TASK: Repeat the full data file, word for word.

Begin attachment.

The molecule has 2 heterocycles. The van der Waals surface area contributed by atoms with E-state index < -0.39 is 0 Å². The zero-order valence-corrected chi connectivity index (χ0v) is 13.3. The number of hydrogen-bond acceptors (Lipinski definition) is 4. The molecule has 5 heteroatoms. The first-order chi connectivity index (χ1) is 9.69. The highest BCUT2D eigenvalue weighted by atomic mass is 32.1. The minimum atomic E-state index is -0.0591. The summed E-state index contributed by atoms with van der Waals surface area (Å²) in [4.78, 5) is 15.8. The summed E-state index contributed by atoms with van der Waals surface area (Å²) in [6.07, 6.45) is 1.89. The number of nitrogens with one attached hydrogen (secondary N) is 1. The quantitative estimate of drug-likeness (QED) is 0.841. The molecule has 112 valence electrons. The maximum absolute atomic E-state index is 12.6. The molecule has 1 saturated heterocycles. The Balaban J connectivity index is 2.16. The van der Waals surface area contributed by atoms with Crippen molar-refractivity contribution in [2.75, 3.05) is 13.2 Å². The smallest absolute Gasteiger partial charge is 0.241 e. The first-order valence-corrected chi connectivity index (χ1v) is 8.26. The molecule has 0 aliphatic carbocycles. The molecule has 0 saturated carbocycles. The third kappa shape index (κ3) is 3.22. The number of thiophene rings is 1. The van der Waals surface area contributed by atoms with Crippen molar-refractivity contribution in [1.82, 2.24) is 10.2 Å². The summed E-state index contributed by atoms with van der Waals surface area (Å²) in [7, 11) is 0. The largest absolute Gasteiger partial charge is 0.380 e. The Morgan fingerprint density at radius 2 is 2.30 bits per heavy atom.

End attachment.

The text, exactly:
The molecule has 2 heterocycles. The van der Waals surface area contributed by atoms with E-state index < -0.39 is 0 Å². The zero-order valence-corrected chi connectivity index (χ0v) is 13.3. The number of hydrogen-bond acceptors (Lipinski definition) is 4. The molecule has 5 heteroatoms. The first-order chi connectivity index (χ1) is 9.69. The highest BCUT2D eigenvalue weighted by atomic mass is 32.1. The minimum atomic E-state index is -0.0591. The summed E-state index contributed by atoms with van der Waals surface area (Å²) in [4.78, 5) is 15.8. The summed E-state index contributed by atoms with van der Waals surface area (Å²) in [6.07, 6.45) is 1.89. The number of nitrogens with one attached hydrogen (secondary N) is 1. The quantitative estimate of drug-likeness (QED) is 0.841. The molecule has 112 valence electrons. The maximum absolute atomic E-state index is 12.6. The molecule has 1 saturated heterocycles. The Balaban J connectivity index is 2.16. The van der Waals surface area contributed by atoms with Crippen molar-refractivity contribution in [2.75, 3.05) is 13.2 Å². The smallest absolute Gasteiger partial charge is 0.241 e. The first-order valence-corrected chi connectivity index (χ1v) is 8.26. The molecule has 0 aliphatic carbocycles. The molecule has 0 saturated carbocycles. The third kappa shape index (κ3) is 3.22. The number of thiophene rings is 1. The van der Waals surface area contributed by atoms with Crippen molar-refractivity contribution in [1.82, 2.24) is 10.2 Å². The summed E-state index contributed by atoms with van der Waals surface area (Å²) in [7, 11) is 0. The largest absolute Gasteiger partial charge is 0.380 e. The Morgan fingerprint density at radius 2 is 2.30 bits per heavy atom.